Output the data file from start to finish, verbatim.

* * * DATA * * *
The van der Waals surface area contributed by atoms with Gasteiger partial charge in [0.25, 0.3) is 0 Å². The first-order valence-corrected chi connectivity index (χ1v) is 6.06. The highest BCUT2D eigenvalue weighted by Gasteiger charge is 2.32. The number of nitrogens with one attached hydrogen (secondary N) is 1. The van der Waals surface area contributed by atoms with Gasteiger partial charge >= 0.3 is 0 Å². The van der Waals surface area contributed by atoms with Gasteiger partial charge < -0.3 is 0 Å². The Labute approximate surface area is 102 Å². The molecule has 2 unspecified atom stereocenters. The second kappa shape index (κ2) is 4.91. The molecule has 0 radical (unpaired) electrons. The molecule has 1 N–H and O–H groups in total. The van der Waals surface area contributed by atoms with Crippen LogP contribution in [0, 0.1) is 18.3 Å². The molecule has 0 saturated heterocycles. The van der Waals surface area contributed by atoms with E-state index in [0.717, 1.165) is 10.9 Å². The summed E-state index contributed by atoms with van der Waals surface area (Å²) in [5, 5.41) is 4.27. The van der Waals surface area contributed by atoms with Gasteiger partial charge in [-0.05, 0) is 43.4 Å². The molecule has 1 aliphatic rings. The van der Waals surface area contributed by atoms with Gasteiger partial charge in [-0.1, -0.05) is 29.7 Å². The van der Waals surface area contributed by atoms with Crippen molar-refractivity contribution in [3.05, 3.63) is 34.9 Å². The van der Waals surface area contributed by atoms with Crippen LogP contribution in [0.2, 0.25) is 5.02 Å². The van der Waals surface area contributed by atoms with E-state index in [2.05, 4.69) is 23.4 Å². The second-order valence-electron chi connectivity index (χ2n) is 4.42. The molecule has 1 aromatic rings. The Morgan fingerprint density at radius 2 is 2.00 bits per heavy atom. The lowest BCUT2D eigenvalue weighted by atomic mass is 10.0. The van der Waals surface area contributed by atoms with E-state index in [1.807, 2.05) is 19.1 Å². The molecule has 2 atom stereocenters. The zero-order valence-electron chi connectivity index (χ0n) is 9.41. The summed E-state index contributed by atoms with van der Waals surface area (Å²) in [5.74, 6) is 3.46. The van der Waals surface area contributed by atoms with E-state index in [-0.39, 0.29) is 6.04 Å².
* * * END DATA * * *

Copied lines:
The van der Waals surface area contributed by atoms with Gasteiger partial charge in [0.25, 0.3) is 0 Å². The first-order valence-corrected chi connectivity index (χ1v) is 6.06. The highest BCUT2D eigenvalue weighted by Gasteiger charge is 2.32. The number of nitrogens with one attached hydrogen (secondary N) is 1. The van der Waals surface area contributed by atoms with Gasteiger partial charge >= 0.3 is 0 Å². The van der Waals surface area contributed by atoms with Gasteiger partial charge < -0.3 is 0 Å². The Labute approximate surface area is 102 Å². The molecule has 2 unspecified atom stereocenters. The second kappa shape index (κ2) is 4.91. The molecule has 0 radical (unpaired) electrons. The molecule has 1 N–H and O–H groups in total. The van der Waals surface area contributed by atoms with Crippen LogP contribution in [0, 0.1) is 18.3 Å². The molecule has 0 saturated heterocycles. The van der Waals surface area contributed by atoms with E-state index in [0.717, 1.165) is 10.9 Å². The summed E-state index contributed by atoms with van der Waals surface area (Å²) in [5, 5.41) is 4.27. The van der Waals surface area contributed by atoms with Gasteiger partial charge in [-0.05, 0) is 43.4 Å². The molecule has 1 aliphatic rings. The van der Waals surface area contributed by atoms with Gasteiger partial charge in [-0.1, -0.05) is 29.7 Å². The van der Waals surface area contributed by atoms with Crippen molar-refractivity contribution in [3.05, 3.63) is 34.9 Å². The van der Waals surface area contributed by atoms with Crippen LogP contribution in [0.2, 0.25) is 5.02 Å². The van der Waals surface area contributed by atoms with E-state index in [2.05, 4.69) is 23.4 Å². The second-order valence-electron chi connectivity index (χ2n) is 4.42. The molecule has 1 aromatic rings. The Morgan fingerprint density at radius 2 is 2.00 bits per heavy atom. The lowest BCUT2D eigenvalue weighted by atomic mass is 10.0. The van der Waals surface area contributed by atoms with E-state index in [1.807, 2.05) is 19.1 Å². The molecule has 2 atom stereocenters. The zero-order valence-electron chi connectivity index (χ0n) is 9.41. The summed E-state index contributed by atoms with van der Waals surface area (Å²) in [5.74, 6) is 3.46. The van der Waals surface area contributed by atoms with E-state index in [-0.39, 0.29) is 6.04 Å².